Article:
Jeffrey M. Solomon -- Chairman and Chief Executive Officer

Yeah. You can see we have seen meaningful increase in the debt capital market, I'll take that question first, in part because as your business is growing and advisory they're kind of hand in glove. And so when we are pitching business we're pitching both capital solutions as well as outright sales. So if sponsors or clients are looking to recap their businesses or they are looking to acquire something, and they need a financing attached to it those are great discussions to be having.

And we've got a team here that works really hand in glove with -- our industry bankers frankly works hand in glove with our restructuring practice. There is a lot of different avenues that we have for us to scale that business. I will also say the acquisition of Quarton, particularly in the United States, has opened us up to middle market and lower-middle market sponsors. It is an area that we didn't really have extensive connectivity with. And many of those portfolios need to be -- the companies in those portfolios are getting refinanced. And so the combination of what Quarton was already doing on debt advisory along with the Cowen debt capital market team has increased our win rate. Oftentimes if we're co-pitching and it turns into a sale that shows up in the M&A mandate that we're pitching multiple pads [Phonetic], dual track processes and solutions. And so having that there is helping us to win an M&A and we see that pretty meaningfully.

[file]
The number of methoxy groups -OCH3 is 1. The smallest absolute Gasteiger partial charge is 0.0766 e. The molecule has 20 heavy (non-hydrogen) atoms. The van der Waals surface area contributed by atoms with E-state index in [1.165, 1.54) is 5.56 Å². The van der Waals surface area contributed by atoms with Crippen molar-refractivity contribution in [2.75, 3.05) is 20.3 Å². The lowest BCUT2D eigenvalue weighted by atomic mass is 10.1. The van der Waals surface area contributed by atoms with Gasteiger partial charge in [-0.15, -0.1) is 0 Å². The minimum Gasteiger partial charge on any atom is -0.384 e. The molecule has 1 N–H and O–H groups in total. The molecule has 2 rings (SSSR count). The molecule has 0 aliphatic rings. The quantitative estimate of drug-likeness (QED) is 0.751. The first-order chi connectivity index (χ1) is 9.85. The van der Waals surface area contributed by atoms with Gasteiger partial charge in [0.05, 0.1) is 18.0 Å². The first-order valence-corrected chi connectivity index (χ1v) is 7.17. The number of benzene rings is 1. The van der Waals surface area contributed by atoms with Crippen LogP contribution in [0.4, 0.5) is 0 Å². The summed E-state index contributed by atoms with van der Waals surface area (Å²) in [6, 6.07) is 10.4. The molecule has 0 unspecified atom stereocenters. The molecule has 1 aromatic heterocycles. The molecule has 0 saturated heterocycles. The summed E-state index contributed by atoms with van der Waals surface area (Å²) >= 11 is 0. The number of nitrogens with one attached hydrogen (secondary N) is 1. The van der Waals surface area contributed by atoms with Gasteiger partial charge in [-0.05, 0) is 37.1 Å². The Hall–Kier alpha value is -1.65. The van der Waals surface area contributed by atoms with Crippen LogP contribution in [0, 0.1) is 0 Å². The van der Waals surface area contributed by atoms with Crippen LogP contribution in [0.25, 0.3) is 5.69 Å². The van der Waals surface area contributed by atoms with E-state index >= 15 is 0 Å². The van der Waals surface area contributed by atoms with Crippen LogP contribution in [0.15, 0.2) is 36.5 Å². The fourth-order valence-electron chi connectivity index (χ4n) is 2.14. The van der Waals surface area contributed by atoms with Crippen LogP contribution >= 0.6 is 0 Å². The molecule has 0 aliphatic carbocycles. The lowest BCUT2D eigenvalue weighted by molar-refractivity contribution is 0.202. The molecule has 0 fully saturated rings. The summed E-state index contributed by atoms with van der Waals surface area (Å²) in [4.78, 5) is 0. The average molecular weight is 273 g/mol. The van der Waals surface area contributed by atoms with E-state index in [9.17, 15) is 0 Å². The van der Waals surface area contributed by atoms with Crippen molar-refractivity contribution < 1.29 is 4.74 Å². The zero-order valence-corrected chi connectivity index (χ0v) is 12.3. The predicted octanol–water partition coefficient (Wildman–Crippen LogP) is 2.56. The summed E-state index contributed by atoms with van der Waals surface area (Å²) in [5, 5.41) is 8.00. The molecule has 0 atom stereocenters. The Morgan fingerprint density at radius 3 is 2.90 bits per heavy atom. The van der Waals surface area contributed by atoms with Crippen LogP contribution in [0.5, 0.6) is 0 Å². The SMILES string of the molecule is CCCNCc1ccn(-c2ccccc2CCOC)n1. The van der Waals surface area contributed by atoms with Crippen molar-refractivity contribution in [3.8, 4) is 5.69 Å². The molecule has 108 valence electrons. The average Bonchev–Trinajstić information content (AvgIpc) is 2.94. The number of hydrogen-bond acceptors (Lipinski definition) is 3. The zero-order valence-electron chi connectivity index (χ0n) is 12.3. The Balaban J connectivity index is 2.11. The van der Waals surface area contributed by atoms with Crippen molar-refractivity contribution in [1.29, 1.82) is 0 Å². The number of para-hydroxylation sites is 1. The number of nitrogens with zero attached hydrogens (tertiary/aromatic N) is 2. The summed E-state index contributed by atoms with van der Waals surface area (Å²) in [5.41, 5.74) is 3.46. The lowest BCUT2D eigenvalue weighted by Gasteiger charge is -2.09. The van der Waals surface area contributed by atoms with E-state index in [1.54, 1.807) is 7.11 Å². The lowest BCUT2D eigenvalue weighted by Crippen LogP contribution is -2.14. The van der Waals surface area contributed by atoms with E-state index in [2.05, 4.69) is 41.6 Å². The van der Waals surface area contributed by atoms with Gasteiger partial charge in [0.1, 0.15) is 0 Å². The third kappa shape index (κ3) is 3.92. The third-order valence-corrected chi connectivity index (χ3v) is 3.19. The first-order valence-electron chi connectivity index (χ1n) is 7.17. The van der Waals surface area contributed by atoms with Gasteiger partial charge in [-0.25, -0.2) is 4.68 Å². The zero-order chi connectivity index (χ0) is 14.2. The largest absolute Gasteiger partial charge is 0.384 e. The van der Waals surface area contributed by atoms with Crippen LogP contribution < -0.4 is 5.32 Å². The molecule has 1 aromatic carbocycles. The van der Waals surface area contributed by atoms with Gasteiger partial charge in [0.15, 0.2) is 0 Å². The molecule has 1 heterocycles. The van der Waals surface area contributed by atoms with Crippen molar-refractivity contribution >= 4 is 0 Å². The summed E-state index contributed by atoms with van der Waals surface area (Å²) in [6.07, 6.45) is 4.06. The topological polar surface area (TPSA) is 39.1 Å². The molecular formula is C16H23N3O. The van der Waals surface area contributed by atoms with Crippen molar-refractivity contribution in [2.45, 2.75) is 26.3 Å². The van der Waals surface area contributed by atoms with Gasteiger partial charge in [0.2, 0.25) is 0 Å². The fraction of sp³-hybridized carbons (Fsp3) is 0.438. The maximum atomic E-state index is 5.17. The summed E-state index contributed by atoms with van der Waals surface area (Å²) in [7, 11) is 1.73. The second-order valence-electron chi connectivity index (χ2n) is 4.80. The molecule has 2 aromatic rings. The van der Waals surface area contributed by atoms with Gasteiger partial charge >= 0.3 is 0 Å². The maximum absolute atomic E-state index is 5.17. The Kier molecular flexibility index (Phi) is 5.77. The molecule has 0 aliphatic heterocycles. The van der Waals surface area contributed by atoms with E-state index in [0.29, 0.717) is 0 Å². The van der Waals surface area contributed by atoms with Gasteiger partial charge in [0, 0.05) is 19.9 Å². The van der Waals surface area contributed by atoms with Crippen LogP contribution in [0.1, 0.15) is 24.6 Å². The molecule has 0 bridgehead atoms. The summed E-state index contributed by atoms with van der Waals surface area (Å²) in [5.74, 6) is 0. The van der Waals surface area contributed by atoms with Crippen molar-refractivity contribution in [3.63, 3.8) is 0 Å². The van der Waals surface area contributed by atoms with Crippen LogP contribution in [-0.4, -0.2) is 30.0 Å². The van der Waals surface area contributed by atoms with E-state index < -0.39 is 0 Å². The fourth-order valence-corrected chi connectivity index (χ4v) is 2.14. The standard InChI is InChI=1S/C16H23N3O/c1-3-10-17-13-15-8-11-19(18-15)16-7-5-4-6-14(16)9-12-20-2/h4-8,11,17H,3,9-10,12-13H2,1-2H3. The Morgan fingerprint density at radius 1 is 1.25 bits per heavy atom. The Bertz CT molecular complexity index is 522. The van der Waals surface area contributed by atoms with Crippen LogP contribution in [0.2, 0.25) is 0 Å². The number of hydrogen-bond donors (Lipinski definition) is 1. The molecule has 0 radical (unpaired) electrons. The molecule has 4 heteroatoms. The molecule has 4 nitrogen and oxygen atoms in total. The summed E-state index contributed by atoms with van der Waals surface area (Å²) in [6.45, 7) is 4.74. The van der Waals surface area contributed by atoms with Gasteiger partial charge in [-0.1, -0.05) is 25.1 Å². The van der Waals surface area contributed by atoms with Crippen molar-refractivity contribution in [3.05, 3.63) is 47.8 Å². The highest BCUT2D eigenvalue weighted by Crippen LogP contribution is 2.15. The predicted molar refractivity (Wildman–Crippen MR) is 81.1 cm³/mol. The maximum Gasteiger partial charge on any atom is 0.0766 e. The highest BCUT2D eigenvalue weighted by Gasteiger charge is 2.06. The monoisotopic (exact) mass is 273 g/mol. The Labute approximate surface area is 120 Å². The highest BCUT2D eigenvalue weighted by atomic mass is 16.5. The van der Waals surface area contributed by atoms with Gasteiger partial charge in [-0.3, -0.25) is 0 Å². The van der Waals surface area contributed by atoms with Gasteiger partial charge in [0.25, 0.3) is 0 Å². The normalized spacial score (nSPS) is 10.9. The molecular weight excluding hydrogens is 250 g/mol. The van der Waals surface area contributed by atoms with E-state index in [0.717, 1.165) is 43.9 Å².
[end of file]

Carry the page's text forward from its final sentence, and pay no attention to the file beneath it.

I think the interest -- the interesting thing about what we're doing is that we're starting to see increased co-pinching with industry expertise and middle market expertise. So increasingly, the teams are integrating and making, I would say -- really solid pitches. There are companies that Cowen would have historically looked at. They might have been too small and -- so our historical coverage bankers wouldn't necessarily be spending time on it. And so being able to bring in high-quality partners who can focus on middle market and the intricacies of lower middle-market deals has been extremely helpful. And so we've been able to work by increasing, I would say, the backlog at Quarton, particularly in the United States.